Insidious: Chapter 2 Flops as a Horror Movie

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Courtesy of FilmDistrict
Courtesy of FilmDistrict

Director James Wan and writer Leigh Whannell teamed up again to revisit the tale of the Lambert Family.  Earlier this summer, Wan released The Conjuring which is arguably one of the best horror films of the year, so needless to say I had high expectations.

Packs of teens and college students gathered at the AMC Metreon on Market Street to see the late night premiere of Insidious: Chapter 2 Thursday evening. The sequel takes place almost instantly from which it left off with the Lambert’s still questioning their predicament of housing two members of the family that can somehow communicate with the paranormal world.

As a horror film, Insidious: Chapter 2 had all the clichés: cellar doors that would mysteriously open, lamps that flicker on and off, and of course, a bride dressed in black who has beef with the protagonist.  What the movie lacks in horror, the actors make up for in performance, setting them apart from the usual mindless screaming and running.  Patrick Wilson, returning as Josh Lambert,  gave a chilling performance of a man gone mad.  Creepy smiles for the win! And Rose Byrne, returning as Mrs. Lambert, still maintained her character of a panicked mother.

With that said, it is clear that as a director, Wan is trying to add his personal touch to the horror industry.  Unsteady camera movements, obscure perspectives, and an eerie grey shadow looming over the cast members are just a few quirks that I’ve noticed in nearly all of Wan’s films.  In addition, he seems to favor superfluous dialogue, as if to add a more realistic effect. Much of the movie’s conversations consisted mostly of small talk or characters talking to themselves as we would in everyday life.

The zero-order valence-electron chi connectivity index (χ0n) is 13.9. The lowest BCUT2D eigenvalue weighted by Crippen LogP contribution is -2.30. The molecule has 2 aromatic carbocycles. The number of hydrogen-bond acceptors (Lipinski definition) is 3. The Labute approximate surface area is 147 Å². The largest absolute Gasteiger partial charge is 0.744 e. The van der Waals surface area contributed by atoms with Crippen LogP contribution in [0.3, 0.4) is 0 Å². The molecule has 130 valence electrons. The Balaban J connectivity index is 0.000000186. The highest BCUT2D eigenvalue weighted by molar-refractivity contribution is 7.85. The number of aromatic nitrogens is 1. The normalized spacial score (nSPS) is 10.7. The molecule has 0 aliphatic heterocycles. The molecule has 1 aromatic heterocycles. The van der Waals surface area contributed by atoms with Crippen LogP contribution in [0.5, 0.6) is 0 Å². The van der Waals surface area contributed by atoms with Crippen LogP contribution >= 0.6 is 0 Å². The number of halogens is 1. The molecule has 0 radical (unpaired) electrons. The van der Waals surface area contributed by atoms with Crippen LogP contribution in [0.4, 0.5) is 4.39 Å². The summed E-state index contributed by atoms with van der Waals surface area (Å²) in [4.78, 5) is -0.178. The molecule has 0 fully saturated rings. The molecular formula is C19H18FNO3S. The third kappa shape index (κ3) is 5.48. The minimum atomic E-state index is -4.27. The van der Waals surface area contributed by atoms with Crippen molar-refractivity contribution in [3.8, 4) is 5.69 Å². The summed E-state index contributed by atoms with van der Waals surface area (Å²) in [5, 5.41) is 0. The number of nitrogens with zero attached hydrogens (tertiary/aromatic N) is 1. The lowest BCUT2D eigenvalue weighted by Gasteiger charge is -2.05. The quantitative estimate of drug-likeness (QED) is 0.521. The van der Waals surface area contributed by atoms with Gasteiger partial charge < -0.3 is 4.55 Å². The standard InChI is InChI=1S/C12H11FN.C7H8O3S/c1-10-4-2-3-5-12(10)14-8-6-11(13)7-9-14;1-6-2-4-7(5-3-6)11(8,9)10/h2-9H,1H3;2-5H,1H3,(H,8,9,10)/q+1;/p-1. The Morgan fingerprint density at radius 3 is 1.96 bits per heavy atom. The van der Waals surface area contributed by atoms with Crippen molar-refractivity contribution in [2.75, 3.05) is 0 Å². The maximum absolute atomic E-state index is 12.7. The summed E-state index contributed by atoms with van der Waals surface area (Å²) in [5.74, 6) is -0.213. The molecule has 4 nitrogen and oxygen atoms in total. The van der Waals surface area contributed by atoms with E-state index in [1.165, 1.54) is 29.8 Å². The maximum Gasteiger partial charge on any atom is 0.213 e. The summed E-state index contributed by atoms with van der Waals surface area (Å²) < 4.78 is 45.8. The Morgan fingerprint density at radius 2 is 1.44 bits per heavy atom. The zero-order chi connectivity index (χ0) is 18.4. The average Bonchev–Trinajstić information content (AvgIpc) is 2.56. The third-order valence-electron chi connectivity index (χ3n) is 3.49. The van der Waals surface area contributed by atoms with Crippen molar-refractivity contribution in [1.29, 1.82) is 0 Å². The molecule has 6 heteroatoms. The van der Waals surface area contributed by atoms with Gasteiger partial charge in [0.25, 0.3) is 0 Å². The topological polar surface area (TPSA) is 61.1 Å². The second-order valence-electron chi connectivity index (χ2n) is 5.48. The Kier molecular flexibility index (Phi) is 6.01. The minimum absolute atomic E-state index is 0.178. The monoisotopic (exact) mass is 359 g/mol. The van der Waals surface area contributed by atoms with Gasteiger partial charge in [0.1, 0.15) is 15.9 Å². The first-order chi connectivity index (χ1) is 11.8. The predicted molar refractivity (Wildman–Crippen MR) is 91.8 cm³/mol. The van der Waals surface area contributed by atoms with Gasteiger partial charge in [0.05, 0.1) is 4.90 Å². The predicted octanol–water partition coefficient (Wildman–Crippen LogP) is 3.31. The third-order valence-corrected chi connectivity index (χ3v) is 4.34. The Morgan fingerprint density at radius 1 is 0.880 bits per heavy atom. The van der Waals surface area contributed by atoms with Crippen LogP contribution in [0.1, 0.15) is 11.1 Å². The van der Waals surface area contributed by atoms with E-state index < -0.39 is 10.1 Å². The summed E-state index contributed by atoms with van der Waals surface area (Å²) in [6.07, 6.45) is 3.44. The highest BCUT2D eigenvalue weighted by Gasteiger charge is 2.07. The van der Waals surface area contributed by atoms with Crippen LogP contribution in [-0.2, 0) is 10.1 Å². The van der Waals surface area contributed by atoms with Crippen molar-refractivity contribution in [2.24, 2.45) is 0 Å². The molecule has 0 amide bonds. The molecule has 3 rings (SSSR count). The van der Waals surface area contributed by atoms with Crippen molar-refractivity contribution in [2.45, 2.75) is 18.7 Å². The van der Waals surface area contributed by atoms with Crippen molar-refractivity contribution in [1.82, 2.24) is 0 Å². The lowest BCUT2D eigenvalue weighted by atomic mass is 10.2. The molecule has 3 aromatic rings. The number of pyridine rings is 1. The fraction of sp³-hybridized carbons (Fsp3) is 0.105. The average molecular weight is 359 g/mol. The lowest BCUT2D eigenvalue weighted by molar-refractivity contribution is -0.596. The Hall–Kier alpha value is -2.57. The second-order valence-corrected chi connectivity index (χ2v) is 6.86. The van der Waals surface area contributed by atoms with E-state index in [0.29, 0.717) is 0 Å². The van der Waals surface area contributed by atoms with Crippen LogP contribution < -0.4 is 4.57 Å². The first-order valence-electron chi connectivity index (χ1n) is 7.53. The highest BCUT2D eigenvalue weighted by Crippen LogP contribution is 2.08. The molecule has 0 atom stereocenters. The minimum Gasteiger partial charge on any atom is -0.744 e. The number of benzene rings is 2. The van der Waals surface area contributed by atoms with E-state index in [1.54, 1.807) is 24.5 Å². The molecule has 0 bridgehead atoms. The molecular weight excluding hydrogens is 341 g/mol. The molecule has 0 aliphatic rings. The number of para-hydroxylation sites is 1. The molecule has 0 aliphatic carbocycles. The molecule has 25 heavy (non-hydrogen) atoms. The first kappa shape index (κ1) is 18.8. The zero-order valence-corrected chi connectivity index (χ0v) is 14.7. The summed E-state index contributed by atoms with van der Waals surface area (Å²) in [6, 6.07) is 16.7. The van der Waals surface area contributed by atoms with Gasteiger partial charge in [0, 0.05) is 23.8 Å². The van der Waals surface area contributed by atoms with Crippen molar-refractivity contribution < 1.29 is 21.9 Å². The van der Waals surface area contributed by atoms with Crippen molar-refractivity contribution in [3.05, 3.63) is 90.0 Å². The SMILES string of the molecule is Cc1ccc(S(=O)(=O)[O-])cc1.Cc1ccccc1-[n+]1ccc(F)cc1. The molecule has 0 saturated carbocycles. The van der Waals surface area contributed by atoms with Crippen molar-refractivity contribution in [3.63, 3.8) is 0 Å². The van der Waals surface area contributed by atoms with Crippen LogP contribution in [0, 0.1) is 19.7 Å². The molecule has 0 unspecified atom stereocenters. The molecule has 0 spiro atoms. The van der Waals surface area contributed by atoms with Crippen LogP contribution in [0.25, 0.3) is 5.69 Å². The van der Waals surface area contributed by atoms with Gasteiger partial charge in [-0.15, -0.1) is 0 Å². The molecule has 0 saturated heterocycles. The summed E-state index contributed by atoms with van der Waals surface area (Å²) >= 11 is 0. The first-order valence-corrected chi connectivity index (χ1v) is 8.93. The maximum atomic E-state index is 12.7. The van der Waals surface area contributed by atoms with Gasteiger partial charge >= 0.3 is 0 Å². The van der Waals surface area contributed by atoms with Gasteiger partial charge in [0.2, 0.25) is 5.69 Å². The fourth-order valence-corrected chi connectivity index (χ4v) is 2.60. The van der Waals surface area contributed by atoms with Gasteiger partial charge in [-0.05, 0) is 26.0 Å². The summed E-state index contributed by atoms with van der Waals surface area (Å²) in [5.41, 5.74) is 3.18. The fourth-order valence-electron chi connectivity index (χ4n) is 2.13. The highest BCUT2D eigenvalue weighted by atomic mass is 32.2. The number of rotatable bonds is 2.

It should also be noted that Wan and Whannell pay close attention to the detail and structure of a story.  The two movies intertwine with each other in a way that I’ve never seen done before in a horror film.  Personally, I feel it’s something to marvel at considering the lack of ingenuity amongst horror films today.  Many directors seem to forget the importance of a good story when they’re trying to satiate their audience’s thirst for blood and guts.  The combination of both a good story and horror is what makes a great scare film, which is why I think the Saw saga was so successful amongst horror lovers.

It’s embarrassing to say that most of the audience’s reactions throughout the premiere consisted of laughs and scoffs.  The film’s PG-13 rating didn’t seem to help either. I believe that many movie goers, including myself, would assert that good scary movies are usually rated R.  Maybe the film could have cut it as a thriller or suspense, but as a horror, Insidious: Chapter 2 simply dropped the ball when it came to scaring the audience.

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